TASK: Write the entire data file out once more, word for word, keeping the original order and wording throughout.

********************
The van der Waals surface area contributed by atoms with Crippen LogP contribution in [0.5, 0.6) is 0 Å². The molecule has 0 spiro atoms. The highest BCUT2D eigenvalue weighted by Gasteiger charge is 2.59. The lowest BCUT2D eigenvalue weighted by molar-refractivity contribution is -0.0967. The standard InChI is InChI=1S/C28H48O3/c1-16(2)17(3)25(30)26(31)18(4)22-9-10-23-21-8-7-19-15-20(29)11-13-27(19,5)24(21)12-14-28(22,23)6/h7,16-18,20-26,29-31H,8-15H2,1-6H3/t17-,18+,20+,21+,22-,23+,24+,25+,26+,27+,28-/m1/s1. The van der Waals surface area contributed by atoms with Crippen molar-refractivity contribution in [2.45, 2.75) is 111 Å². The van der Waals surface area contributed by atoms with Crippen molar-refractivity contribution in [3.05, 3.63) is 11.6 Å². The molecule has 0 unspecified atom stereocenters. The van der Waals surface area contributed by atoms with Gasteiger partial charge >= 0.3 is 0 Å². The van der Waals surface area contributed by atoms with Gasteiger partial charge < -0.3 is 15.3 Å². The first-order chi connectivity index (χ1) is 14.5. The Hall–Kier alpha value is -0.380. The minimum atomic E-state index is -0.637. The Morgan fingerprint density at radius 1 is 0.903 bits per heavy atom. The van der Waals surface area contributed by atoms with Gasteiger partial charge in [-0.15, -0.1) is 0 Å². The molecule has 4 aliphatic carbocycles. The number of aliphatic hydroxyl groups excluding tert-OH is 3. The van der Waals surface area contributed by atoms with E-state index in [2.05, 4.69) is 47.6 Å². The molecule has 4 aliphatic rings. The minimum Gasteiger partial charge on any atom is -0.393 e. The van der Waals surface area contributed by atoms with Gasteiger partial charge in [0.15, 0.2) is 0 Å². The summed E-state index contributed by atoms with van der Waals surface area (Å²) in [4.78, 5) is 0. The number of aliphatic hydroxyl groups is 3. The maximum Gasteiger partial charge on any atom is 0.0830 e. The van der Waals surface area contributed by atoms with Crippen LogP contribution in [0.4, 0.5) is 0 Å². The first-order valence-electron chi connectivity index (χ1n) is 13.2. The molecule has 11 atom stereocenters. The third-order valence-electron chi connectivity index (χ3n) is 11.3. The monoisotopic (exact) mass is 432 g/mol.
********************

The van der Waals surface area contributed by atoms with Crippen LogP contribution in [0.5, 0.6) is 0 Å². The molecule has 0 spiro atoms. The highest BCUT2D eigenvalue weighted by Gasteiger charge is 2.59. The lowest BCUT2D eigenvalue weighted by molar-refractivity contribution is -0.0967. The standard InChI is InChI=1S/C28H48O3/c1-16(2)17(3)25(30)26(31)18(4)22-9-10-23-21-8-7-19-15-20(29)11-13-27(19,5)24(21)12-14-28(22,23)6/h7,16-18,20-26,29-31H,8-15H2,1-6H3/t17-,18+,20+,21+,22-,23+,24+,25+,26+,27+,28-/m1/s1. The van der Waals surface area contributed by atoms with Crippen molar-refractivity contribution in [2.45, 2.75) is 111 Å². The van der Waals surface area contributed by atoms with Crippen molar-refractivity contribution in [3.05, 3.63) is 11.6 Å². The molecule has 0 unspecified atom stereocenters. The van der Waals surface area contributed by atoms with Gasteiger partial charge >= 0.3 is 0 Å². The van der Waals surface area contributed by atoms with Gasteiger partial charge < -0.3 is 15.3 Å². The first-order chi connectivity index (χ1) is 14.5. The Hall–Kier alpha value is -0.380. The minimum atomic E-state index is -0.637. The Morgan fingerprint density at radius 1 is 0.903 bits per heavy atom. The van der Waals surface area contributed by atoms with Gasteiger partial charge in [-0.15, -0.1) is 0 Å². The molecule has 4 aliphatic carbocycles. The number of aliphatic hydroxyl groups excluding tert-OH is 3. The van der Waals surface area contributed by atoms with E-state index in [2.05, 4.69) is 47.6 Å². The molecule has 4 aliphatic rings. The minimum Gasteiger partial charge on any atom is -0.393 e. The van der Waals surface area contributed by atoms with Gasteiger partial charge in [0.15, 0.2) is 0 Å². The summed E-state index contributed by atoms with van der Waals surface area (Å²) in [4.78, 5) is 0. The number of aliphatic hydroxyl groups is 3. The maximum Gasteiger partial charge on any atom is 0.0830 e. The van der Waals surface area contributed by atoms with Crippen LogP contribution in [0.4, 0.5) is 0 Å². The first-order valence-electron chi connectivity index (χ1n) is 13.2. The molecule has 11 atom stereocenters. The third-order valence-electron chi connectivity index (χ3n) is 11.3. The monoisotopic (exact) mass is 432 g/mol.